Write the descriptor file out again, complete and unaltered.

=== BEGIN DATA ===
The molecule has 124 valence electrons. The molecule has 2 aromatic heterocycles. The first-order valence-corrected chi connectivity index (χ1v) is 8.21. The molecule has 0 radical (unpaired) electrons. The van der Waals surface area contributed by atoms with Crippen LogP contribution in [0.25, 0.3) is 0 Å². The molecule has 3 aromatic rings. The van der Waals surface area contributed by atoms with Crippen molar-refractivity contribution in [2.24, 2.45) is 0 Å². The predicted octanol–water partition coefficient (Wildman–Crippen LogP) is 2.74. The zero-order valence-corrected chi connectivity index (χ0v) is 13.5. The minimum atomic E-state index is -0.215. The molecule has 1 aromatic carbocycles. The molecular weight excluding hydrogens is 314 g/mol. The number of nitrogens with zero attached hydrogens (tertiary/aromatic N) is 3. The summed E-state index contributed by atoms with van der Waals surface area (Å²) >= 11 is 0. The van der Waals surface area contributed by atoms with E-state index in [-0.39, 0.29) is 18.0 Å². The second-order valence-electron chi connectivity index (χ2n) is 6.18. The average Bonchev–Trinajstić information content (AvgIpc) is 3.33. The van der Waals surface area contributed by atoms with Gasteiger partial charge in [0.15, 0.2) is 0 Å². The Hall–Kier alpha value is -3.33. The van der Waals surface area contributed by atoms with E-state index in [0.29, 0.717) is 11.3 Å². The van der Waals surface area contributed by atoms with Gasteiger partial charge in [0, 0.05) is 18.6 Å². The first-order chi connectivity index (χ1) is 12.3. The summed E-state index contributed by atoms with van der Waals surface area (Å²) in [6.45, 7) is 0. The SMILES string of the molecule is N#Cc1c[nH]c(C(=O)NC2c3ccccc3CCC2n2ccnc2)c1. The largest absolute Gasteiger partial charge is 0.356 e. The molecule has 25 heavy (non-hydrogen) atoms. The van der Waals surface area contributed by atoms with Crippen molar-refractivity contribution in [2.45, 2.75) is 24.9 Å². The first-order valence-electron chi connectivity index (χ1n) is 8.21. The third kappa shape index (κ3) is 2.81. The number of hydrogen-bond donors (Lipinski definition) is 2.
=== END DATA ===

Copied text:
The molecule has 124 valence electrons. The molecule has 2 aromatic heterocycles. The first-order valence-corrected chi connectivity index (χ1v) is 8.21. The molecule has 0 radical (unpaired) electrons. The van der Waals surface area contributed by atoms with Crippen LogP contribution in [0.25, 0.3) is 0 Å². The molecule has 3 aromatic rings. The van der Waals surface area contributed by atoms with Crippen molar-refractivity contribution in [2.24, 2.45) is 0 Å². The predicted octanol–water partition coefficient (Wildman–Crippen LogP) is 2.74. The zero-order valence-corrected chi connectivity index (χ0v) is 13.5. The minimum atomic E-state index is -0.215. The molecule has 1 aromatic carbocycles. The molecular weight excluding hydrogens is 314 g/mol. The number of nitrogens with zero attached hydrogens (tertiary/aromatic N) is 3. The summed E-state index contributed by atoms with van der Waals surface area (Å²) >= 11 is 0. The van der Waals surface area contributed by atoms with E-state index in [-0.39, 0.29) is 18.0 Å². The second-order valence-electron chi connectivity index (χ2n) is 6.18. The average Bonchev–Trinajstić information content (AvgIpc) is 3.33. The van der Waals surface area contributed by atoms with Gasteiger partial charge in [0.15, 0.2) is 0 Å². The Hall–Kier alpha value is -3.33. The van der Waals surface area contributed by atoms with E-state index in [0.29, 0.717) is 11.3 Å². The van der Waals surface area contributed by atoms with Gasteiger partial charge in [0, 0.05) is 18.6 Å². The first-order chi connectivity index (χ1) is 12.3. The summed E-state index contributed by atoms with van der Waals surface area (Å²) in [6.45, 7) is 0. The SMILES string of the molecule is N#Cc1c[nH]c(C(=O)NC2c3ccccc3CCC2n2ccnc2)c1. The largest absolute Gasteiger partial charge is 0.356 e. The molecule has 25 heavy (non-hydrogen) atoms. The van der Waals surface area contributed by atoms with Crippen molar-refractivity contribution in [2.45, 2.75) is 24.9 Å². The first-order valence-electron chi connectivity index (χ1n) is 8.21. The third kappa shape index (κ3) is 2.81. The number of hydrogen-bond donors (Lipinski definition) is 2.